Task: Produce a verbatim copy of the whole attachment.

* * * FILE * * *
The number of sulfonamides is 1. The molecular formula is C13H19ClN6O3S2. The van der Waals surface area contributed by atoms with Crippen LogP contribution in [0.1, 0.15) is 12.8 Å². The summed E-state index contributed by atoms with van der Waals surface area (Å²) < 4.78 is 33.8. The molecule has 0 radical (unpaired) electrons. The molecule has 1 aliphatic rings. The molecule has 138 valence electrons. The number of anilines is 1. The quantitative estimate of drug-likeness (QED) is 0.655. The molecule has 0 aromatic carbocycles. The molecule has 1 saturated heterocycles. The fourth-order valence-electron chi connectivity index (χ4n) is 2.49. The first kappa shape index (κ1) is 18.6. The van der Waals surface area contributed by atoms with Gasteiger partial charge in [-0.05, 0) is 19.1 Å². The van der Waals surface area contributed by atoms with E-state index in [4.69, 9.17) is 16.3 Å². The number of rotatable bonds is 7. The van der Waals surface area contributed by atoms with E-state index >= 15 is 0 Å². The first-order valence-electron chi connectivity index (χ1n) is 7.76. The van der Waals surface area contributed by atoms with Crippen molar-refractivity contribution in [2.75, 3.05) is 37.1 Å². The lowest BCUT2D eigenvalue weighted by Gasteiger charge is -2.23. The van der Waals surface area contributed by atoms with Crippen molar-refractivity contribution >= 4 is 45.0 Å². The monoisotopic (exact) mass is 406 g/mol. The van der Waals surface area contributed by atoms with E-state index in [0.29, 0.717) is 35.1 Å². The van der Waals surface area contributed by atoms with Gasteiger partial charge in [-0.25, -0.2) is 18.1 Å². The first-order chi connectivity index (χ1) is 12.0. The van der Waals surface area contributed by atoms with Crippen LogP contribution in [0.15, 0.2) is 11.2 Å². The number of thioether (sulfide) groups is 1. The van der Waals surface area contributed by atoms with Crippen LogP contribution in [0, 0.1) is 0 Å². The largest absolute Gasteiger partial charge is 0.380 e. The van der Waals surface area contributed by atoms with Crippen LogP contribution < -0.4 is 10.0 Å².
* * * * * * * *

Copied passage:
The number of sulfonamides is 1. The molecular formula is C13H19ClN6O3S2. The van der Waals surface area contributed by atoms with Crippen LogP contribution in [0.1, 0.15) is 12.8 Å². The summed E-state index contributed by atoms with van der Waals surface area (Å²) < 4.78 is 33.8. The molecule has 0 radical (unpaired) electrons. The molecule has 1 aliphatic rings. The molecule has 138 valence electrons. The number of anilines is 1. The quantitative estimate of drug-likeness (QED) is 0.655. The molecule has 0 aromatic carbocycles. The molecule has 1 saturated heterocycles. The fourth-order valence-electron chi connectivity index (χ4n) is 2.49. The first kappa shape index (κ1) is 18.6. The van der Waals surface area contributed by atoms with Gasteiger partial charge in [-0.05, 0) is 19.1 Å². The van der Waals surface area contributed by atoms with E-state index in [4.69, 9.17) is 16.3 Å². The number of rotatable bonds is 7. The van der Waals surface area contributed by atoms with E-state index >= 15 is 0 Å². The first-order valence-electron chi connectivity index (χ1n) is 7.76. The van der Waals surface area contributed by atoms with Crippen molar-refractivity contribution in [2.75, 3.05) is 37.1 Å². The lowest BCUT2D eigenvalue weighted by Gasteiger charge is -2.23. The van der Waals surface area contributed by atoms with Crippen molar-refractivity contribution >= 4 is 45.0 Å². The monoisotopic (exact) mass is 406 g/mol. The van der Waals surface area contributed by atoms with E-state index in [0.29, 0.717) is 35.1 Å². The van der Waals surface area contributed by atoms with Gasteiger partial charge in [-0.25, -0.2) is 18.1 Å². The first-order chi connectivity index (χ1) is 12.0. The van der Waals surface area contributed by atoms with Crippen LogP contribution in [0.15, 0.2) is 11.2 Å². The number of thioether (sulfide) groups is 1. The van der Waals surface area contributed by atoms with Crippen LogP contribution in [0, 0.1) is 0 Å². The largest absolute Gasteiger partial charge is 0.380 e. The van der Waals surface area contributed by atoms with Crippen LogP contribution < -0.4 is 10.0 Å².